This month’s featured artifact is this U.S. Government issued aircraft recognition model of the P-2V Neptune. The P-2 first flew in May of 1945 and was put in production too late for service in WWII but later served as a maritime patrol and anti-submarine warfare aircraft during the Cold War.
As WWII unfolded, the importance of aircraft recognition became increasingly apparent. Aircraft recognition models, also known as ‘spotter’ or ‘i.d.’ models were produced by the thousands and used for training purposes for both military personnel and civilians alike. These models were painted flat black and lacked any real surface detail or markings in order to simulate a silhouette. Air crewmen, anti-aircraft personnel as well as civil defense workers were required to quickly identify an aircraft based solely on its general outline and major surface features such as its fuselage and wing shape, tail surfaces or number of engines from all possible angles. The importance of getting it right could mean the difference between targeting a friendly aircraft or allowing an enemy aircraft to fly by unscathed.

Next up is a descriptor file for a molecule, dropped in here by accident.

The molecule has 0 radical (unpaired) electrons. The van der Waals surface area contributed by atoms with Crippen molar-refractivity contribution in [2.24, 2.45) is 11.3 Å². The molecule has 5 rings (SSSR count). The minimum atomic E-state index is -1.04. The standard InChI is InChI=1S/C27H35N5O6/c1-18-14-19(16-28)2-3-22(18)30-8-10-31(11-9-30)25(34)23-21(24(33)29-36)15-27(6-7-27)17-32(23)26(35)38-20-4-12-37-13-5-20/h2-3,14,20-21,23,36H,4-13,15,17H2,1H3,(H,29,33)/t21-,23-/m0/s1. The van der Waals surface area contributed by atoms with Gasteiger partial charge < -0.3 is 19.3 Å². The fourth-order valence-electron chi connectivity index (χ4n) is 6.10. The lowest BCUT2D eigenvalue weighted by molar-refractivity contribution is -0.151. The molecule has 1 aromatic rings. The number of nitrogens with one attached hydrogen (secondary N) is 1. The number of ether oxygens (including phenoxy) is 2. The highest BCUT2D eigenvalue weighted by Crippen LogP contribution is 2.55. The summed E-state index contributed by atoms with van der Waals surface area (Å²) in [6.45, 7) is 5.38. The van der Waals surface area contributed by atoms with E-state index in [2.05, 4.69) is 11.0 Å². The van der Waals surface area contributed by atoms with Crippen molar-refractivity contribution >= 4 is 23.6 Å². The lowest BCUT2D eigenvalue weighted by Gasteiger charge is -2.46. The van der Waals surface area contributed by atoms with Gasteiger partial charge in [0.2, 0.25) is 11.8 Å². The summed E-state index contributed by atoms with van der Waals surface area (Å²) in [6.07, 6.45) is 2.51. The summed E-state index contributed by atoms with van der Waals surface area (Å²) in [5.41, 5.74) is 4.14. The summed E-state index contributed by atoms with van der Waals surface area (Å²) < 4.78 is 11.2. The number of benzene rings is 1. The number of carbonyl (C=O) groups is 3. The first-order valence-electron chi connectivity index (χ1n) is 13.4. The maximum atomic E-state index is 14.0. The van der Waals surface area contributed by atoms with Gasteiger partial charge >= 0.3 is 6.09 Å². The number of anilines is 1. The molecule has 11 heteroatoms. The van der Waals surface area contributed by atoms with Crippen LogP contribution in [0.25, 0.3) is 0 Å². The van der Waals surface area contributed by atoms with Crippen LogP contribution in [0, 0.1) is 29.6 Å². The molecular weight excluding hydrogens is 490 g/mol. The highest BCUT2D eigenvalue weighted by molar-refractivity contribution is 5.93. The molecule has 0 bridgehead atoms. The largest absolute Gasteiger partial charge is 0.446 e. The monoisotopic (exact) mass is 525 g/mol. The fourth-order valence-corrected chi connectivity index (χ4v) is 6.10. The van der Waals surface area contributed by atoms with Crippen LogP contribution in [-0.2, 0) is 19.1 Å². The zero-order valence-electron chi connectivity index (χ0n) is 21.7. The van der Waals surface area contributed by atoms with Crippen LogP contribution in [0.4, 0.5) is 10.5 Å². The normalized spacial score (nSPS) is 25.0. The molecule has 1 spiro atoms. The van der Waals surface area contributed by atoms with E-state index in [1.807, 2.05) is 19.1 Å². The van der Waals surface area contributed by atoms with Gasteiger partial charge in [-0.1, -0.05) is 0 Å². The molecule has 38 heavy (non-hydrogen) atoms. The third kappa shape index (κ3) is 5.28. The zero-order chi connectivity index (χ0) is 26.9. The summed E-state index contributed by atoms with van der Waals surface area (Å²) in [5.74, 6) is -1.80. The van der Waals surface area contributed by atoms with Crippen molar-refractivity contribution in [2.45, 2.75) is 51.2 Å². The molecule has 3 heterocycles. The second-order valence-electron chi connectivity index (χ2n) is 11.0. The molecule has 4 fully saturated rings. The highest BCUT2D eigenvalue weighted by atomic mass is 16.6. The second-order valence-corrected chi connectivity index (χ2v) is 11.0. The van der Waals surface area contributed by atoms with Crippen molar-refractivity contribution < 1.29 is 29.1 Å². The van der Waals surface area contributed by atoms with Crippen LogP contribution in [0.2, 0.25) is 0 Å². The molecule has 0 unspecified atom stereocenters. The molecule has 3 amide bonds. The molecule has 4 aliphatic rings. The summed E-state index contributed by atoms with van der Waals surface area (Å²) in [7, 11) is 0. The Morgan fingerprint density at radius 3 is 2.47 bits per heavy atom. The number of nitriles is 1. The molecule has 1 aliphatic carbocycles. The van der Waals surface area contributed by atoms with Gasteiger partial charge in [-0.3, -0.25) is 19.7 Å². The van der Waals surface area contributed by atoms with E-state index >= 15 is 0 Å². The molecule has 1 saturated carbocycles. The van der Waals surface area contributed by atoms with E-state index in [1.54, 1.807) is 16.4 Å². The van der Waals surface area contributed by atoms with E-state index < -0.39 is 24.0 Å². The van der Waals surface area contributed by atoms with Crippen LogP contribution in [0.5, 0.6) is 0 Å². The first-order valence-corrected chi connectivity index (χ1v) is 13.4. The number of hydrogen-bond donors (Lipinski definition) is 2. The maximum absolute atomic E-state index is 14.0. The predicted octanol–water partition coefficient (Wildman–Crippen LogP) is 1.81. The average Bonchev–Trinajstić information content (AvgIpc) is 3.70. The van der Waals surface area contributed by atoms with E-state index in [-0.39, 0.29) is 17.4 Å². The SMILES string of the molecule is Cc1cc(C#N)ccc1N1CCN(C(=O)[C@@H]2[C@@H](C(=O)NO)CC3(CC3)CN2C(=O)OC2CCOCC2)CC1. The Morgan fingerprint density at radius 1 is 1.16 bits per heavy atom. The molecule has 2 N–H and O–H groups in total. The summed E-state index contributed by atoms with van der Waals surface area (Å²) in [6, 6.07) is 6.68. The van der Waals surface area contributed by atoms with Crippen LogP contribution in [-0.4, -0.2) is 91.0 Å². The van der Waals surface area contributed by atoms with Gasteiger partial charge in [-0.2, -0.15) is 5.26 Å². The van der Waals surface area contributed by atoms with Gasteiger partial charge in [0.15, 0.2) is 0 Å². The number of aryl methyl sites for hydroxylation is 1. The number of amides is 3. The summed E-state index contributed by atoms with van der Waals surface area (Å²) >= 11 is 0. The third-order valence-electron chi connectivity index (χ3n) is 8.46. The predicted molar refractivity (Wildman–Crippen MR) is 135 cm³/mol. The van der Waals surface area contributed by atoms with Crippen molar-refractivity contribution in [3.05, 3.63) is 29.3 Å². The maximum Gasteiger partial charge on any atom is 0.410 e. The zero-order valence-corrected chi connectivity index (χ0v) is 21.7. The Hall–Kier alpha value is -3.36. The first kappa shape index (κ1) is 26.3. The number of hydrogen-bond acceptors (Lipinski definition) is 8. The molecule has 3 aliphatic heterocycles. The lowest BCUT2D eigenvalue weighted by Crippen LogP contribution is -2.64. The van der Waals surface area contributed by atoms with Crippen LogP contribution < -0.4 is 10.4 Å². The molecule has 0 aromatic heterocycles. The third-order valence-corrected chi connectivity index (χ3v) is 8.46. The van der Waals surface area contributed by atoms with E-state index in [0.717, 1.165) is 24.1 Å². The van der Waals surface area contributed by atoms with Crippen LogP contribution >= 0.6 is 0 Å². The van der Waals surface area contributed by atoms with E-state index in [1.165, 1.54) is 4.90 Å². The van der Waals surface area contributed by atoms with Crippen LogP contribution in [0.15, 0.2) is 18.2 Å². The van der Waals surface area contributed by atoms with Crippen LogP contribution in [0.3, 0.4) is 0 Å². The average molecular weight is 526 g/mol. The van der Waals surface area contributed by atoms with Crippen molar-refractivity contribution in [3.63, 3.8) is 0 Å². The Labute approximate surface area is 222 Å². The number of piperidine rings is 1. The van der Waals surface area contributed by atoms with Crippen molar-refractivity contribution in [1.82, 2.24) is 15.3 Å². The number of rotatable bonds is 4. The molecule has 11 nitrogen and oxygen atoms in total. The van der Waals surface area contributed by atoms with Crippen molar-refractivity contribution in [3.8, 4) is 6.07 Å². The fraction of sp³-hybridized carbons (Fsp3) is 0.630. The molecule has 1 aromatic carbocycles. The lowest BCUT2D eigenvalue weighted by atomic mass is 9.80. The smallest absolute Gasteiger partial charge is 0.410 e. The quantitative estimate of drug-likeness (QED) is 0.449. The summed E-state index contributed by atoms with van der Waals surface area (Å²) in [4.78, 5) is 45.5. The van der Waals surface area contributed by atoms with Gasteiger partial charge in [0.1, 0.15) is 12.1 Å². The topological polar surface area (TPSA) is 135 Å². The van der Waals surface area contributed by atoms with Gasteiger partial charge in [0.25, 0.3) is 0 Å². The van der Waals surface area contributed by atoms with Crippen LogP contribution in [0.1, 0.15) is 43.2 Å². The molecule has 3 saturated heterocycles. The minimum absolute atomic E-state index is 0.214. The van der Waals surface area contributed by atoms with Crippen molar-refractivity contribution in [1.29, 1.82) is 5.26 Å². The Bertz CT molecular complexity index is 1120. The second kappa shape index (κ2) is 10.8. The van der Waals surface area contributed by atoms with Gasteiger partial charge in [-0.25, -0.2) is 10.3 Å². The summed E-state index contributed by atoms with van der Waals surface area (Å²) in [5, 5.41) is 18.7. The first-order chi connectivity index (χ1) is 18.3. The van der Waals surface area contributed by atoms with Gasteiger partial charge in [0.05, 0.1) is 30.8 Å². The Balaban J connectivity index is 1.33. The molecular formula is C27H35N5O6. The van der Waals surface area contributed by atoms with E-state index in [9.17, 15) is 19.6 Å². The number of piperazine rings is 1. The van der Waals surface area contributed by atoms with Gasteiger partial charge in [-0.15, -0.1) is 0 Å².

It was also crucial for civilian ground spotters to correctly identify aircraft passing over in order to relay important information such as: number of aircraft, direction of flight and altitude to military authorities so that intercept aircraft could be scrambled. Aircraft spotting and identification was vital for civilian defense. Accurate identification was essential in order to sound off air-raid warnings and give civilians and wartime workers the crucial extra minutes to take shelter, whereas a false alarm would cause an unnecessary disruption to production output.
After the attack on Pearl Harbor on December 7th, 1941, the U.S. Bureau of Aeronautics put out a request for schoolchildren to produce over 500,000 scale aircraft models out of balsa wood to help civilians and soldiers differentiate friend from foe. As the uncertain nature of the war progressed, especially after German submarine sightings off the East Coast and Japanese shelling on the West Coast, aircraft recognition became an important, useful and even fun pastime for civilians and children. Millions of posters, publications, advertisements and even children’s games were produced during the war as an educational tool for identifying aircraft.
Our P-2V is made from mold injected resin and has a 17” wingspan and is 13” in length. After the war, these models became surplus and were sold by the thousands in Army/Navy surplus stores throughout the country and are considered collectible items today.
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